Joshua Dill: How did the Corps incorporate new techniques and technologies into the flood control infrastructure after Katrina?
Michael Clancy: After Katrina, the Interagency Performance Evaluation Taskforce studied what had happened in Katrina, particularly the mechanisms of failure wherever flood walls had failed. Those lessons informed all the work that has been done since. First, everything is bigger than what was there before Katrina. That concept is simple, of course, but building massive levees and walls takes a lot of geotechnical finesse. New Orleans is a tough place in which to build because most of the area is reclaimed wetlands. Some of our walls have massive piles that go hundreds of feet deep. We also incorporated all the stuff I mentioned: capping the outfall canals, levee armoring, splash pads. It’s a much more sophisticated and well-designed system than what existed for Hurricane Katrina.
Joshua Dill: Does your ecosystem restoration relate to your flood control work?
Michael Clancy: It does—it’s all interrelated. The topography here in southern Louisiana is interesting. The Mississippi River built all this land. It is the youngest land in North America: The ground under New Orleans is only 5,000–8,000 years old. Along the last few hundred miles of the Mississippi before it reaches the Gulf, there is a series of transitions from freshwater marsh to intermediate marsh, saltmarsh, and the open Gulf. Marshes are a transition zone, and in effect serve as Mother Nature’s storm defenses. We have the largest wetlands in the United States here in Louisiana, and in addition to being important from a natural and wildlife perspective, they are a component of our flood defenses. A general rule of thumb is that every mile of wetlands reduces storm surge by about a foot. A 20-foot hurricane surge would be eliminated entirely by 20 miles of marsh.
However, Louisiana has lost a tremendous amount of marsh over the last hundred years for a variety of reasons. One is that the Mississippi River is now confined by levees, so it does not overtop every year, flooding the land and depositing new sediment. Another big reason is that the coast was chopped to pieces in the 1930s, ’40s, and ’50s for oil exploration, drilling, and pipelines. As the marsh was cut bycanals,saltwaterintrudedanddestroyedthemarsh.The transition zone that I mentioned is a delicate ecosystem. Freshwater marshes, brackish marshes, and cypress swamps are all sensitive to salt. It will take a lot of work to recover from these changes. The State of Louisiana is taking the lead on that with its Coastal Protection and Restoration Authority, though the Corps assists it wherever and however it can; at the least we have to do the permits on their work.
Joshua Dill: What is the district’s vision for the future?
Michael Clancy: Our vision for the future is to keep pushing forward. HSDRRS got a huge flood of money after Katrina. We’re doing refinements like levee lifts and armoring, but we’re also doing two feasibility studies, one on each bank of the river, to decide what the future of the system should be as
and what the long-term federal responsibility should be. We’re building about 18 miles of newly funded levee north of New Orleans on the west shore of Lake Pontchartrain. We are also doing a lot of work in the Baton Rouge area. Baton Rouge had horrific flooding in August 2016. We’ve got $1.5 billion to address that. We are going to build a diversion canal for the Comite River, which goes through Baton Rouge, to divert part of it into the Mississippi River when it floods and to clean out other drainage ditches in East Baton Rouge Parish.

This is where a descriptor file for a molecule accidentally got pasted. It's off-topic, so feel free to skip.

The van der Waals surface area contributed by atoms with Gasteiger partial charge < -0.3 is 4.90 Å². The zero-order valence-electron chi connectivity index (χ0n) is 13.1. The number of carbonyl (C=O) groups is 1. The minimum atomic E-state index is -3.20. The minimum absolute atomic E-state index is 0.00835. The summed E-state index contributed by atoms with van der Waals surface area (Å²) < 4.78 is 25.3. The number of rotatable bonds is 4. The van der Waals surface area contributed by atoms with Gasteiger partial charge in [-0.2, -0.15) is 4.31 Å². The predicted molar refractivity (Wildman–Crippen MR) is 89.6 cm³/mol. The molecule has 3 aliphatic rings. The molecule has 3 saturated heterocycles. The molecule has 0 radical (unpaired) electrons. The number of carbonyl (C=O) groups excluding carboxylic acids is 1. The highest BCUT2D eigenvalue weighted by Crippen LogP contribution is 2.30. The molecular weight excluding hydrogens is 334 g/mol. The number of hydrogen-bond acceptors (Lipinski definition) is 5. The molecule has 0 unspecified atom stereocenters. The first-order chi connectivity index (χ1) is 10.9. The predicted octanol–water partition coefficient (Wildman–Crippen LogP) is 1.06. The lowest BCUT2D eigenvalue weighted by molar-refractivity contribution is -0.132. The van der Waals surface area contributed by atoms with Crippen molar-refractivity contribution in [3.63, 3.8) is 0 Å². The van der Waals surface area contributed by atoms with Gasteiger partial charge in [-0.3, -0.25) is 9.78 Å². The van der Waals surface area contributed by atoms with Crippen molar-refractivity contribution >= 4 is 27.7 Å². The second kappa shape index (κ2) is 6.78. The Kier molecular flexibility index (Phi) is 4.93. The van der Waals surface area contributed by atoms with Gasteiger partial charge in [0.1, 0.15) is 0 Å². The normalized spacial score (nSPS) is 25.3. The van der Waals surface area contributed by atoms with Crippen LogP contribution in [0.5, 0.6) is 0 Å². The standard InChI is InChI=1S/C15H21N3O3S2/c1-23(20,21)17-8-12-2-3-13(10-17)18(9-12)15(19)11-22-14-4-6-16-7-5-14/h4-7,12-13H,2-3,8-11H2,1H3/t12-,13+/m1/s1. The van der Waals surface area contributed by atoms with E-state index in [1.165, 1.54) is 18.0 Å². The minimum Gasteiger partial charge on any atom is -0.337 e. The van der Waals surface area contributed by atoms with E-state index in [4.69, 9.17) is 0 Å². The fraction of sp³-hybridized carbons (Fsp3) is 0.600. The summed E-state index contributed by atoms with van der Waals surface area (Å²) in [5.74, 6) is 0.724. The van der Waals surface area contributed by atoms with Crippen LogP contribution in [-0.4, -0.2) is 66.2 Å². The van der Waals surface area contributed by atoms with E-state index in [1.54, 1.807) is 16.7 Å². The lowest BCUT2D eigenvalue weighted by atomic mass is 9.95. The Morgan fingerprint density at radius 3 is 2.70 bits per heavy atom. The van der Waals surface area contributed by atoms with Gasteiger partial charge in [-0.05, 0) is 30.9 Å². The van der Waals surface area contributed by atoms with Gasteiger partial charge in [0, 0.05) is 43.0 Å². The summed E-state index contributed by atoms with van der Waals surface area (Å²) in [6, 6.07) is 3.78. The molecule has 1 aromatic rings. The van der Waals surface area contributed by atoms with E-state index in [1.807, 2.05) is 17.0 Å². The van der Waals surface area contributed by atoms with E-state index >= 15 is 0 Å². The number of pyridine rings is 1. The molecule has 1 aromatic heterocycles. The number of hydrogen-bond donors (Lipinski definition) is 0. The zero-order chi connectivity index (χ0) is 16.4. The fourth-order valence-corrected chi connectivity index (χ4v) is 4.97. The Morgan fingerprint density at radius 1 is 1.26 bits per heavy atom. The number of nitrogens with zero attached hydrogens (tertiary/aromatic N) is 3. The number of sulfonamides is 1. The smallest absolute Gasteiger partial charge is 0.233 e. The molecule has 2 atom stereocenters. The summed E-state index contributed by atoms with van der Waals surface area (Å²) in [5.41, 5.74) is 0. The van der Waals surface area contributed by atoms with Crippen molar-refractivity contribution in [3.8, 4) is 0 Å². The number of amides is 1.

New Orleans just celebrated its 300th anniversary. The first French colonials started building their settlements there in 1718, and when everything flooded when the river came up in spring 1719, they started building levees. For 300 years, the people of southern Louisiana have been working on the levees. Back then it was the local government; the federal government got involved after the 1927 flood. It is a never- ending process that evolves as environmental conditions and the local topography change under the influence of the river or hurricanes. It is a cycle of reworking, redoing, improving, and incorporating new information and new technologies.
Joshua Dill: What are current conditions on the Mississippi like?
Michael Clancy: We are currently experiencing the longest flood in the history of the Mississippi River. We have surpassed the 1973 flood, the former record holder, which was at flood stage for 225 days. While folks who don’t live here usually associate New Orleans with hurricanes, the biggest flood risk we face on a regular basis is the Mississippi River. The Corps has been working on the Mississippi River levees for about 90 years, since the Flood Control Act of 1928. Just like the work on the hurricane system, it is a never-ending process of levee lifts and improvements. It is truly remarkable that we are in the middle of the biggest flood in the history of Mississippi River, and nothing that’s not designed to be flooded is flooded right now. There’s no loss of life or major loss of property. All the levees are in good shape even after months and months of pressure from the river. That is a testamenttothegreatworkwe’vedoneovertheyears.